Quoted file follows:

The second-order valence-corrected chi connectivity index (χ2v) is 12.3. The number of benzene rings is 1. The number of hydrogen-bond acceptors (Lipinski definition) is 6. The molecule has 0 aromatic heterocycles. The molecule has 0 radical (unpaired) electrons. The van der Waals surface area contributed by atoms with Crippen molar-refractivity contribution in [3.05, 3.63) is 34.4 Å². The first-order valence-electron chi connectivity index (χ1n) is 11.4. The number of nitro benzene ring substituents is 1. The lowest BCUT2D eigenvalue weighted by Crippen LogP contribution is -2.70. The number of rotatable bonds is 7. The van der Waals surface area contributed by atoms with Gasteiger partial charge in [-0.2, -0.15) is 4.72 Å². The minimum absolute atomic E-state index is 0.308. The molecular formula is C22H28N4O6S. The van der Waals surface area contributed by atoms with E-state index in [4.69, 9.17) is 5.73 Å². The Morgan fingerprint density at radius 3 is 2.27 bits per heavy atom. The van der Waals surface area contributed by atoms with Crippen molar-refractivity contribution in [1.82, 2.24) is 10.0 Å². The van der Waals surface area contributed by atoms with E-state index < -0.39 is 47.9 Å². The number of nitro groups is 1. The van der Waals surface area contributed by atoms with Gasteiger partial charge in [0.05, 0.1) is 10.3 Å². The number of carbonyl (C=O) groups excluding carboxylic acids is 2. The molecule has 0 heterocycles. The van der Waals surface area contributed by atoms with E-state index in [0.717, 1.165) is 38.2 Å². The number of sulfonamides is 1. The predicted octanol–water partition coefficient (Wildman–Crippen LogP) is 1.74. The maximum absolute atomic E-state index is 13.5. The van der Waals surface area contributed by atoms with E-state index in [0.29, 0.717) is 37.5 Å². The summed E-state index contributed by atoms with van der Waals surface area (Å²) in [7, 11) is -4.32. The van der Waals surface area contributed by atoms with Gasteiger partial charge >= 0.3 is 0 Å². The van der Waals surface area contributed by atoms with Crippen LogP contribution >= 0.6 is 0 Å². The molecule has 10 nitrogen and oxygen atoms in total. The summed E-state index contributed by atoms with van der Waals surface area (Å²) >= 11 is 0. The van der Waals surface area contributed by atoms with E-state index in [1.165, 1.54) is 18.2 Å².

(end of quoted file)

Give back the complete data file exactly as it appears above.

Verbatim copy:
The second-order valence-corrected chi connectivity index (χ2v) is 12.3. The number of benzene rings is 1. The number of hydrogen-bond acceptors (Lipinski definition) is 6. The molecule has 0 aromatic heterocycles. The molecule has 0 radical (unpaired) electrons. The van der Waals surface area contributed by atoms with Crippen molar-refractivity contribution in [3.05, 3.63) is 34.4 Å². The first-order valence-electron chi connectivity index (χ1n) is 11.4. The number of nitro benzene ring substituents is 1. The lowest BCUT2D eigenvalue weighted by Crippen LogP contribution is -2.70. The number of rotatable bonds is 7. The van der Waals surface area contributed by atoms with Gasteiger partial charge in [-0.2, -0.15) is 4.72 Å². The minimum absolute atomic E-state index is 0.308. The molecular formula is C22H28N4O6S. The van der Waals surface area contributed by atoms with E-state index in [4.69, 9.17) is 5.73 Å². The Morgan fingerprint density at radius 3 is 2.27 bits per heavy atom. The van der Waals surface area contributed by atoms with Crippen molar-refractivity contribution in [1.82, 2.24) is 10.0 Å². The van der Waals surface area contributed by atoms with E-state index < -0.39 is 47.9 Å². The number of nitro groups is 1. The van der Waals surface area contributed by atoms with Gasteiger partial charge in [0.05, 0.1) is 10.3 Å². The number of carbonyl (C=O) groups excluding carboxylic acids is 2. The molecule has 0 heterocycles. The van der Waals surface area contributed by atoms with E-state index in [0.717, 1.165) is 38.2 Å². The number of sulfonamides is 1. The predicted octanol–water partition coefficient (Wildman–Crippen LogP) is 1.74. The maximum absolute atomic E-state index is 13.5. The van der Waals surface area contributed by atoms with E-state index in [0.29, 0.717) is 37.5 Å². The summed E-state index contributed by atoms with van der Waals surface area (Å²) in [7, 11) is -4.32. The van der Waals surface area contributed by atoms with Gasteiger partial charge >= 0.3 is 0 Å². The van der Waals surface area contributed by atoms with Crippen LogP contribution >= 0.6 is 0 Å². The molecule has 10 nitrogen and oxygen atoms in total. The summed E-state index contributed by atoms with van der Waals surface area (Å²) >= 11 is 0. The van der Waals surface area contributed by atoms with E-state index in [1.165, 1.54) is 18.2 Å².